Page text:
ee256-08-lecture11

ee256-08-lecture11 - 1 EE256 Numerical Electromagnetics H....

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Unformatted text preview: 1 EE256 Numerical Electromagnetics H. O. #17 Marshall 08 July 2008 Summer 2008 LECTURE 11 11.1 RADIATION OPERATORS AS ABSORBING BOUNDARY CONDITIONS The use of various so-called radiation operators as the basis for Absorbing Boundary Conditions for FDTD calculations is discussed extensively in Sections 6.2, 6.4 and 6.6 of the textbook, Taflove and Hagness, Computational Electrodynamics . In fact, the use of the one-way wave equation as described in Lecture 10 (and in Section 6.3 of the textbook) is a special case of the general class of these types of analytical ABCs based on the use of a linear partial differential operator, which is particularly useful for cartesian FDTD grids. In this Lecture, we thus provide a brief summary, relying largely on the more extensive discussion provided by Taflove and Hagness. In general, the idea in using radiation operators is to construct a linear partial differential operator from a weighted sum of three types of derivatives of the field components: (i) spatial derivatives in the direction outward from the FDTD space, (ii) spatial derivatives in the direction transverse to the outward direction, and (iii) temporal derivatives. 11.1.1 Bayliss-Turkel Operators The so-called Bayliss-Turkel 1 operators are based on the time-domain expressions for the radiating (far- field) solutions of the wave equation, which have been derived in series expansion form, for both spherical 2 and cylindrical 3 coordinates. Here we briefly describe the two-dimensional (cylindrical) case. The two-dimensional cylindrical wave equation, for example for the wave component E z for a 2D TM mode, is given as: 2 E z- 1 v 2 p 2 E z t 2 = 0 2 E z r 2 + 1 r E z r + 1 r 2 2 E z 2- 1 v 2 p 2 E z t 2 = 0 [11.1] 1 Bayliss, A., and E. Turkel, Radiation boundary conditions for wave-like equations, Comm. Pure Appl. Math. , Vol. 23, pp. 707-725, 1980. 2 Friedlander, F. G., On the radiation field of pulse solutions of the wave equation, Proc. Royal Soc. London Ser. A, Vol. 269, pp.53-69, 1962; Wilconx, C. H., An expansion theorem for electromagnetic fields, Comm. Pure Appl. Math. , Vol. 9, pp. 115-134, 1956. 3 Karp, S. N., A convergent far-field expansion for two-dimensional radiation functions, Comm. Pure Appl. Math. , Vol. 14, pp. 427-434, 1961. 2 since we assume no variations in z in this 2D system. Note that v p = ( )- 1 / 2 . Those solutions of [11.1] which propagate in directions outward from the origin (i.e., in the r direction for a cylindrical system) can be expanded in a convergent series as: E ( r,,t ) = X m =1 E m ( v p t- r, ) r m- 1 / 2 = E 1 ( v p t- r, ) r 1 / 2 + E 2 ( v p t- r, ) r 3 / 2 + [11.2] where we have dropped the subscript z for convenience. Here E m are functions of r and , but are all propagating in the radial direction, i.e., have time dependences of the form ( v p t- r ) . It is clear from the r- ( m- 1 / 2) dependence that the leading terms in [11.2] will dominate at large distances from the origin. Wedependence that the leading terms in [11....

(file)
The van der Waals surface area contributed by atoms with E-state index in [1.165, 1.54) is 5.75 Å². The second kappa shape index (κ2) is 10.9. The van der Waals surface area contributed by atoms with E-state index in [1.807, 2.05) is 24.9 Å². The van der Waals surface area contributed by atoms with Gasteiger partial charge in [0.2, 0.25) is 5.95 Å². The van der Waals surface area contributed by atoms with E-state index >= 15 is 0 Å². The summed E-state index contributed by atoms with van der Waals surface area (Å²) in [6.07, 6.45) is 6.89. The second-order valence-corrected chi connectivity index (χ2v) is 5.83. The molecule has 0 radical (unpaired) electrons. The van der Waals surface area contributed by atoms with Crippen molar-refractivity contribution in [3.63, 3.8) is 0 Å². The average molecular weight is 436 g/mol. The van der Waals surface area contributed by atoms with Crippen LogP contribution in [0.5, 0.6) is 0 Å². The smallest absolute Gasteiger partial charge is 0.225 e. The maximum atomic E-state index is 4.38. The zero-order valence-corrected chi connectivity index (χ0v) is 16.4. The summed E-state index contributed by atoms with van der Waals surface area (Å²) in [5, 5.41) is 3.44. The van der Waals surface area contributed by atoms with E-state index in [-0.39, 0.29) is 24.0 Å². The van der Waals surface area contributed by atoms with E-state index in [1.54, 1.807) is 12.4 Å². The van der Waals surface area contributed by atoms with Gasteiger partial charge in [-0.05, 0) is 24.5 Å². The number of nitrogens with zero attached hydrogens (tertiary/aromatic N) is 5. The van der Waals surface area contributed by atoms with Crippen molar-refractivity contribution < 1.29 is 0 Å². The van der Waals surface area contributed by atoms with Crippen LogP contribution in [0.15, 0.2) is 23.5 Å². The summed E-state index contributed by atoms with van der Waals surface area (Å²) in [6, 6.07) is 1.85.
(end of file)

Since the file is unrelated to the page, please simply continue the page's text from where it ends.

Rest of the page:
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ee256-08-lecture11 - 1 EE256 Numerical Electromagnetics H....

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